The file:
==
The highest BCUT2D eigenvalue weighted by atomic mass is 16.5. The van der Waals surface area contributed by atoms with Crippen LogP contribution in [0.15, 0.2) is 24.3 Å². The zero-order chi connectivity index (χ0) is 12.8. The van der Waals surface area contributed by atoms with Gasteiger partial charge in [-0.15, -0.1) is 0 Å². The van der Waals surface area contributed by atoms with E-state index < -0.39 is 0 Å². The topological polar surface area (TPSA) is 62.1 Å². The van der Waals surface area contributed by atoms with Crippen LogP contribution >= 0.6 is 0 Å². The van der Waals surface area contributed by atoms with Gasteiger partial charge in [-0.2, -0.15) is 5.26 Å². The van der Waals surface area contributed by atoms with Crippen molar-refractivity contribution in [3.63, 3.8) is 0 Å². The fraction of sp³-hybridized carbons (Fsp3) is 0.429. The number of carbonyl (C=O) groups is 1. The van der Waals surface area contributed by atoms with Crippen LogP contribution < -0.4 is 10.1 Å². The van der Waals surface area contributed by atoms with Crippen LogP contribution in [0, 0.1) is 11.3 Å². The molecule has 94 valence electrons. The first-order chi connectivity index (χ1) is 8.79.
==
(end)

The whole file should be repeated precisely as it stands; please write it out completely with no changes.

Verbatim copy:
The highest BCUT2D eigenvalue weighted by atomic mass is 16.5. The van der Waals surface area contributed by atoms with Crippen LogP contribution in [0.15, 0.2) is 24.3 Å². The zero-order chi connectivity index (χ0) is 12.8. The van der Waals surface area contributed by atoms with Gasteiger partial charge in [-0.15, -0.1) is 0 Å². The van der Waals surface area contributed by atoms with E-state index < -0.39 is 0 Å². The topological polar surface area (TPSA) is 62.1 Å². The van der Waals surface area contributed by atoms with Crippen LogP contribution >= 0.6 is 0 Å². The van der Waals surface area contributed by atoms with Gasteiger partial charge in [-0.2, -0.15) is 5.26 Å². The van der Waals surface area contributed by atoms with Crippen molar-refractivity contribution in [3.63, 3.8) is 0 Å². The fraction of sp³-hybridized carbons (Fsp3) is 0.429. The number of carbonyl (C=O) groups is 1. The van der Waals surface area contributed by atoms with Crippen LogP contribution < -0.4 is 10.1 Å². The van der Waals surface area contributed by atoms with Crippen LogP contribution in [0, 0.1) is 11.3 Å². The molecule has 94 valence electrons. The first-order chi connectivity index (χ1) is 8.79.